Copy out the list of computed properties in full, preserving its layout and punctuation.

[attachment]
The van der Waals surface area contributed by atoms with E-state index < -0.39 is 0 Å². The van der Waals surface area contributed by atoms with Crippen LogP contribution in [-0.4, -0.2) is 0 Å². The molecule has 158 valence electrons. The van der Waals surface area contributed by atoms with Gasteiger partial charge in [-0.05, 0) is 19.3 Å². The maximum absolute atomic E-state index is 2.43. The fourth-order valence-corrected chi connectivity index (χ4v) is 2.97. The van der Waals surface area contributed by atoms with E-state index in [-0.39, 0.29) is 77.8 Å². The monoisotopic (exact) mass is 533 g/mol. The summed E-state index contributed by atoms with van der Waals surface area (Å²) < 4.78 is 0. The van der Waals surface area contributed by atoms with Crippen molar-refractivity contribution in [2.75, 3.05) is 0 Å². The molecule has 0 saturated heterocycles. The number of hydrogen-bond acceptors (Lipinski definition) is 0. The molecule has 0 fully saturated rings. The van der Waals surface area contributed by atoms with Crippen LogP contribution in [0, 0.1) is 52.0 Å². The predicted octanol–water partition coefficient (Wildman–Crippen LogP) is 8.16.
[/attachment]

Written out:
The van der Waals surface area contributed by atoms with E-state index < -0.39 is 0 Å². The van der Waals surface area contributed by atoms with Crippen LogP contribution in [-0.4, -0.2) is 0 Å². The molecule has 158 valence electrons. The van der Waals surface area contributed by atoms with Gasteiger partial charge in [-0.05, 0) is 19.3 Å². The maximum absolute atomic E-state index is 2.43. The fourth-order valence-corrected chi connectivity index (χ4v) is 2.97. The van der Waals surface area contributed by atoms with E-state index in [-0.39, 0.29) is 77.8 Å². The monoisotopic (exact) mass is 533 g/mol. The summed E-state index contributed by atoms with van der Waals surface area (Å²) < 4.78 is 0. The van der Waals surface area contributed by atoms with Crippen molar-refractivity contribution in [2.75, 3.05) is 0 Å². The molecule has 0 saturated heterocycles. The number of hydrogen-bond acceptors (Lipinski definition) is 0. The molecule has 0 fully saturated rings. The van der Waals surface area contributed by atoms with Crippen LogP contribution in [0, 0.1) is 52.0 Å². The predicted octanol–water partition coefficient (Wildman–Crippen LogP) is 8.16.